Comparison of fibrate, ezetimibe, low- and high-dose statin therapy for the dyslipidemia of the metabolic syndrome in a mouse model.
ABSTRACT The treatment-of-choice for the optimal management of the dyslipidemia of the metabolic syndrome (MetS) is not clearly defined. We compared the efficacy of 4 drug regimes for the management of this dyslipidemia in a mouse model.
A total of 60 C57Bl6 mice comprised the study group. The first 10 received standard mouse food for the whole experiment (control group). The remaining 50 mice received atherogenic diet for 14 weeks until the development of the MetS. The mice were then divided into 5 groups: the 1st group continued receiving atherogenic diet, while the other 4 groups received atherogenic diet plus ezetimibe (10 mg/kg per day), fenofibrate (100 mg/kg per day), low-dose atorvastatin (10 mg/kg per day), or high-dose (40 mg/kg per day) atorvastatin, respectively, for another 8 weeks.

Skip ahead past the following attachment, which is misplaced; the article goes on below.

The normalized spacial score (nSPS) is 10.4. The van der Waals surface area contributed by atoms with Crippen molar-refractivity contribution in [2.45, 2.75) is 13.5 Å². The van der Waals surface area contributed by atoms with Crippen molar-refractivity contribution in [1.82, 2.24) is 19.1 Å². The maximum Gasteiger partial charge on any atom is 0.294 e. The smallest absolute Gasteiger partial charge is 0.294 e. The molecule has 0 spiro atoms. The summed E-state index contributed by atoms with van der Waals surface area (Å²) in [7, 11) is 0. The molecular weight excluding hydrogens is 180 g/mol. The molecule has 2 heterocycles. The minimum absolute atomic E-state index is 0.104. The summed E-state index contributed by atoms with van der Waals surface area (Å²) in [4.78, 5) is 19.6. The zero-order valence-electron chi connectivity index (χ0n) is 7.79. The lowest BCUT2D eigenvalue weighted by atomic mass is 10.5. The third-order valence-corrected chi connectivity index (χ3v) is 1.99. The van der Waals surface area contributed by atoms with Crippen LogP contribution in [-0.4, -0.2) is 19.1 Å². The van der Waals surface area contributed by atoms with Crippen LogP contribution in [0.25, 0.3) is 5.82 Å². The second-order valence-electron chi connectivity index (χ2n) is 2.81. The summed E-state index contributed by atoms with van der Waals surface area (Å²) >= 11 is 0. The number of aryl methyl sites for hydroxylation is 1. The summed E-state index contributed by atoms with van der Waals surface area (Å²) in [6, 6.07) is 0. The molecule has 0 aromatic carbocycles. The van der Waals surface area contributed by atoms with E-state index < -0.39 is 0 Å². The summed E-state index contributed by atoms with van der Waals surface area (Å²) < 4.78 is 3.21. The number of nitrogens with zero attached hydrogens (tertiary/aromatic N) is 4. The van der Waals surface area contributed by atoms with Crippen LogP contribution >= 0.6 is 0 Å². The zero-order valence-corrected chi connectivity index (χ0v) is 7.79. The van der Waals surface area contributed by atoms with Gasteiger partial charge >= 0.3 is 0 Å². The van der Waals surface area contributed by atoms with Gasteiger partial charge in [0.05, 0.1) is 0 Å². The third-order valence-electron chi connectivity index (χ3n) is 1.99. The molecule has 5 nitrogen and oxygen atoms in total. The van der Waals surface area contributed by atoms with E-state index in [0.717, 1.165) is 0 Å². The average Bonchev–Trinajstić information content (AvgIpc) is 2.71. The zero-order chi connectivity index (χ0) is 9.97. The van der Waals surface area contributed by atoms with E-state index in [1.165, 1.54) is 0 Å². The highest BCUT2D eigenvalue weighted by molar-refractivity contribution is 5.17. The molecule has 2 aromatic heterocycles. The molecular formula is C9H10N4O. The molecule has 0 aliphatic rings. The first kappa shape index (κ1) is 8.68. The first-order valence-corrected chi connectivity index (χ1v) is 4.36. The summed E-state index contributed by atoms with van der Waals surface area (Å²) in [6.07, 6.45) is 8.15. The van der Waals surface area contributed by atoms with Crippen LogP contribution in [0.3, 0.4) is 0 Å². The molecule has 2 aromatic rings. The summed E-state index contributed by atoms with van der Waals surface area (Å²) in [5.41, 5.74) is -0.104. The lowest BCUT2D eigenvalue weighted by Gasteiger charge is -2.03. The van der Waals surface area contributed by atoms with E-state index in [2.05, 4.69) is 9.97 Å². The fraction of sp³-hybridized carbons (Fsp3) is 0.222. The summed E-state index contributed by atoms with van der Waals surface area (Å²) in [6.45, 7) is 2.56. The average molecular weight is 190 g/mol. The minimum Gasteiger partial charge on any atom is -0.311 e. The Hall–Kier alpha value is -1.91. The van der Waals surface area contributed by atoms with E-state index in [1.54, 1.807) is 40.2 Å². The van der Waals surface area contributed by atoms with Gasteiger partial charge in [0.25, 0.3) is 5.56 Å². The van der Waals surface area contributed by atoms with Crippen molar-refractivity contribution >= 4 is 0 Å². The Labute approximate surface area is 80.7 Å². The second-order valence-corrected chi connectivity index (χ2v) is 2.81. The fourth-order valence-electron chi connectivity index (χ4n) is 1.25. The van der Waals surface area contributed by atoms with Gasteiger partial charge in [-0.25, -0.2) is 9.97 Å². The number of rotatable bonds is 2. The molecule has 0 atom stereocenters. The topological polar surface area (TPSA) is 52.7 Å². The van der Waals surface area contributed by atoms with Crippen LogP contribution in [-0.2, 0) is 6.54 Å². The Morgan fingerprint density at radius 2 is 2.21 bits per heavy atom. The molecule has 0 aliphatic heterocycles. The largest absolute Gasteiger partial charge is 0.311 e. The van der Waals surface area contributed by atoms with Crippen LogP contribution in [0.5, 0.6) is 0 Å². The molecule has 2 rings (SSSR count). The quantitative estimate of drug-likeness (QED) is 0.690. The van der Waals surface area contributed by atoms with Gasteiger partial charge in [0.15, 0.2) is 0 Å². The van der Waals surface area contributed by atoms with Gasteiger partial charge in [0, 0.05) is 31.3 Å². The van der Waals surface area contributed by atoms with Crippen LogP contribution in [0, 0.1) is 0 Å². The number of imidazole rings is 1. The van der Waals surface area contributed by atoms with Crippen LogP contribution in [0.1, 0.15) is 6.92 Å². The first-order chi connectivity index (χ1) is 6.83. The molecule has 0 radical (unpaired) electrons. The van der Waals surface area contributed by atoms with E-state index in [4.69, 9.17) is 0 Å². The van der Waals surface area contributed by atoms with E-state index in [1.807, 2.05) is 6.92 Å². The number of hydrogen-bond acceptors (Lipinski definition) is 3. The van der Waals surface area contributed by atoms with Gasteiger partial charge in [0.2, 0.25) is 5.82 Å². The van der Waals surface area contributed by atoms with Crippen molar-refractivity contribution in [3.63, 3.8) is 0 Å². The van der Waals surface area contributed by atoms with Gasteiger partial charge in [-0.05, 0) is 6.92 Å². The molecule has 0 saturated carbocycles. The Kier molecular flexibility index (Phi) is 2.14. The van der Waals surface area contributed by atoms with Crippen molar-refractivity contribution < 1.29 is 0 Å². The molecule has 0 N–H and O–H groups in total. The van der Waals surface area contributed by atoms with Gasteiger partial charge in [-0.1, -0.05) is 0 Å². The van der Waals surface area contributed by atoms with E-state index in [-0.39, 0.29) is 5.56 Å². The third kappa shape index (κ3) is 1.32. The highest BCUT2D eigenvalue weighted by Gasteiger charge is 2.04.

High-dose atorvastatin treatment achieved the best lipid profile compared with low-dose atorvastatin, ezetimibe, and fibrate therapy. The lipid profile of mice receiving atherogenic diet plus high-dose atorvastatin treatment was similar with mice on regular chow.
High-dose atorvastatin treatment resulted in optimization of the lipid profile in the presence of a high-fat atherogenic diet in a mouse model. Our results suggest that high-dose atorvastatin treatment may be the optimal treatment option for the dyslipidemia associated with MetS. Nevertheless, verification of these results in humans is required before any definite conclusions can be drawn.